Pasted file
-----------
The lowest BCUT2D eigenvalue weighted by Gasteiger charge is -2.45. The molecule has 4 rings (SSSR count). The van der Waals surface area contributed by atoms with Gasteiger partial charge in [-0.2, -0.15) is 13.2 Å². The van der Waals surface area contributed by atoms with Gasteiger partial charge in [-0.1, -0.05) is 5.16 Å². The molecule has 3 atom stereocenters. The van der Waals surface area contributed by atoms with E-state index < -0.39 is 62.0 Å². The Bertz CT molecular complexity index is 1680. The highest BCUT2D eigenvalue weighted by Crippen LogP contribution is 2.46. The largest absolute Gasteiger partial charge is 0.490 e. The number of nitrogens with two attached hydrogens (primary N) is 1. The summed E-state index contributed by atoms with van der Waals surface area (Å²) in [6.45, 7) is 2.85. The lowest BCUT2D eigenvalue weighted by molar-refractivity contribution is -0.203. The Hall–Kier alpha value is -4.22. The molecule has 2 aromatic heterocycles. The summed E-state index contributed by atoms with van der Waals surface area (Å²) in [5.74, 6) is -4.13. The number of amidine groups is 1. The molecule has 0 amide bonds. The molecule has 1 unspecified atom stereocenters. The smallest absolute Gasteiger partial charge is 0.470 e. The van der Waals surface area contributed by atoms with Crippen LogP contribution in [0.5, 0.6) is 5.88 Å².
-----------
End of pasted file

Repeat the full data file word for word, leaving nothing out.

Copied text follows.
The lowest BCUT2D eigenvalue weighted by Gasteiger charge is -2.45. The molecule has 4 rings (SSSR count). The van der Waals surface area contributed by atoms with Gasteiger partial charge in [-0.2, -0.15) is 13.2 Å². The van der Waals surface area contributed by atoms with Gasteiger partial charge in [-0.1, -0.05) is 5.16 Å². The molecule has 3 atom stereocenters. The van der Waals surface area contributed by atoms with E-state index < -0.39 is 62.0 Å². The Bertz CT molecular complexity index is 1680. The highest BCUT2D eigenvalue weighted by Crippen LogP contribution is 2.46. The largest absolute Gasteiger partial charge is 0.490 e. The number of nitrogens with two attached hydrogens (primary N) is 1. The summed E-state index contributed by atoms with van der Waals surface area (Å²) in [6.45, 7) is 2.85. The lowest BCUT2D eigenvalue weighted by molar-refractivity contribution is -0.203. The Hall–Kier alpha value is -4.22. The molecule has 2 aromatic heterocycles. The summed E-state index contributed by atoms with van der Waals surface area (Å²) in [5.74, 6) is -4.13. The number of amidine groups is 1. The molecule has 0 amide bonds. The molecule has 1 unspecified atom stereocenters. The smallest absolute Gasteiger partial charge is 0.470 e. The van der Waals surface area contributed by atoms with Crippen LogP contribution in [0.5, 0.6) is 5.88 Å².